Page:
Justia U.S. 2nd Circuit Court of Appeals Opinion SummariesArticles Posted in Labor & Employment Law
Cunningham v. Cornell University
Plaintiff class participates in “403(b)” retirement plans administered by Cornell University (“Cornell”). Plaintiffs brought this suit against Cornell and its appointed fiduciaries alleging a number of breaches of their fiduciary duties under the Employee Retirement Income Security Act of 1974 (“ERISA”). Plaintiffs appealed from entry of judgment in Defendants’ favor on all but one claim, which was settled by the parties. On appeal, Plaintiffs challenged: (1) the dismissal of their claim that Cornell entered into a “prohibited transaction” by paying the plans’ recordkeepers unreasonable compensation, (2) the “parsing” of a single count alleging a breach of fiduciary duty into separate sub-claims at the motion to dismiss stage, (3) the award of summary judgment against Plaintiffs for failure to show loss on their claim that Defendants breached their duty of prudence by failing to monitor and control recordkeeping costs, and (4) the award of summary judgment to Defendants on Plaintiffs’ claims that Cornell breached its duty of prudence by failing to remove underperforming investment options and by offering higher-cost retail share classes of mutual funds, rather than lower-cost institutional shares. The Second Circuit affirmed. The court concluded that the district court correctly dismissed Plaintiffs’ prohibited transactions claim and certain duty-of-prudence allegations for failure to state a claim and did not err in granting partial summary judgment to Defendants on the remaining duty-of-prudence claims. In so doing, the court held as a matter of first impression that to state a claim for a prohibited transaction pursuant to 29 U.S.C. Section 1106(a)(1)(C), it is not enough to allege that a fiduciary caused the plan to compensate a service provider for its services. View "Cunningham v. Cornell University" on Justia Law
Eisenhauer v. Culinary Institute of America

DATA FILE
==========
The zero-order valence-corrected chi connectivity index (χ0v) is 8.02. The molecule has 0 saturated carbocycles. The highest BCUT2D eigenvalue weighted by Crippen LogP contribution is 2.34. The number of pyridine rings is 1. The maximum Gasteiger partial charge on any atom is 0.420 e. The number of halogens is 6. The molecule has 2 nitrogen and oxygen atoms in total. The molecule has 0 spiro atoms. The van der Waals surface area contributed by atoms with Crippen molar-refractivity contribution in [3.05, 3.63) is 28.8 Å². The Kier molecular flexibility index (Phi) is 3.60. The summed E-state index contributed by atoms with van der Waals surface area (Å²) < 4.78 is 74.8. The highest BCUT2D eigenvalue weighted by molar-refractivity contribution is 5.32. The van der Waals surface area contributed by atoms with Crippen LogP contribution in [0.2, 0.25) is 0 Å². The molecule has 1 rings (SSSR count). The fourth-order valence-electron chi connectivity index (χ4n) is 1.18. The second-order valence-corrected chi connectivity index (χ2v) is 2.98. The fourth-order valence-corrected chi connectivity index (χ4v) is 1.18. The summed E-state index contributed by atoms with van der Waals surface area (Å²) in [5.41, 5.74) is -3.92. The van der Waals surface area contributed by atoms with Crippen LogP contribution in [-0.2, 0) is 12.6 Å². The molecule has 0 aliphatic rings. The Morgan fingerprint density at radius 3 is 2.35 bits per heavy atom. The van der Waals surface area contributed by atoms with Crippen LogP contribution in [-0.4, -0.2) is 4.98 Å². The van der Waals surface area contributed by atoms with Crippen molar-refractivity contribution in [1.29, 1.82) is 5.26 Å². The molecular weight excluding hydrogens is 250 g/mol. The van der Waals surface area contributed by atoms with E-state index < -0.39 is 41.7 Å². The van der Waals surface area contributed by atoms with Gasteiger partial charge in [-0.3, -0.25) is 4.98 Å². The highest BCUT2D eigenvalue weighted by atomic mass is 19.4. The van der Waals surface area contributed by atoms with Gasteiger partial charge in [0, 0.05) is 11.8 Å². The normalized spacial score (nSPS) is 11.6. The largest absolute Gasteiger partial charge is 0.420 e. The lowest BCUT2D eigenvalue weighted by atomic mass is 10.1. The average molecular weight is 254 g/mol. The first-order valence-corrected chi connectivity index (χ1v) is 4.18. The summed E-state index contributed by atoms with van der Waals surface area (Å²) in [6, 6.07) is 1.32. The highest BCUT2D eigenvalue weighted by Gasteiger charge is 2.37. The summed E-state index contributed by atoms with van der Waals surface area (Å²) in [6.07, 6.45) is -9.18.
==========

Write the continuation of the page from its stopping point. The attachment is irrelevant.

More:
This case presents the questions of what Defendant must prove to establish affirmative defenses to pay-discrimination claims under federal and state laws: the Equal Pay Act (“EPA”) and New York Labor Law Section 194(1). Plaintiff alleged that Defendant Culinary Institute of America, violated these equal-pay laws by compensating her less than a male colleague. The Culinary Institute responded that a “factor other than sex”—its sex-neutral compensation plan, which incorporates a collective bargaining agreement—justifies the pay disparity. Plaintiff argued that the compensation plan cannot qualify as a “factor other than sex” because it creates a pay disparity unconnected to differences between her job and her colleague’s job. The district court did not consider the divergent requirements imposed by the EPA and Section 194(1) when assessing Plaintiff’s claims and the Culinary Institute’s defense. The Second Circuit affirmed in part, vacated in part, and remanded insofar as the district court granted summary judgment for Defendant on the Section 194(1) claim. The court explained that Plaintiff’s position that a “factor other than sex” must be job-related is incorrect as to the EPA. The plain meaning of the EPA indicates the opposite. The court held that to establish the EPA’s “factor other than sex” defense, a defendant must prove only that the pay disparity in question results from a differential based on any factor except for sex. But Plaintiff’s position is correct as to New York Labor Law Section 194(1). A recent amendment to Section 194(1) explicitly added a job-relatedness requirement. View "Eisenhauer v. Culinary Institute of America" on Justia Law
U.S. ex rel. Quartararo v. Cath. Health Sys. of Long Island Inc.
Catholic Health System of Long Island (“CHS”) brings this interlocutory appeal challenging the denial of its motion to dismiss a qui tam action brought by a former employee (“Relator”) on behalf of the United States and the State of New York under the federal False Claims Act (“FCA”), and the New York False Claims Act (“NYFCA”). According to Relator, CHS and certain of its affiliates falsely certified their compliance with federal law, in violation of the FCA and NYFCA, when they submitted Medicare and Medicaid reimbursement claims without disclosing their ongoing violations of 42 U.S.C. Section 1320a-7b(a)(4) (the “Benefits Conversion Statute”). After the Department of Justice and the New York Attorney General declined to intervene in the suit, the district court denied CHS’s motion to dismiss these claims but granted its motion to certify an interlocutory appeal pursuant to 28 U.S.C. Section 1292(b) on the grounds that the case presented an issue of first impression. The Second Circuit reversed. The court held that the Benefits Conversion Statute is not violated where, as here, the recipient of a reimbursement payment is under no obligation to utilize the funds in any particular way, Relator has failed to plead an FCA or NYFCA claim. The court explained that because the Medicare and Medicaid payments at issue here were reimbursements for services already provided, with no forward-looking conditions that they be used in any particular way, Defendants’ alleged conduct did not violate the Benefits Conversion Statute. Relator’s claims based on section 1320a-7b(a)(4) therefore fail as a matter of law. View "U.S. ex rel. Quartararo v. Cath. Health Sys. of Long Island Inc." on Justia Law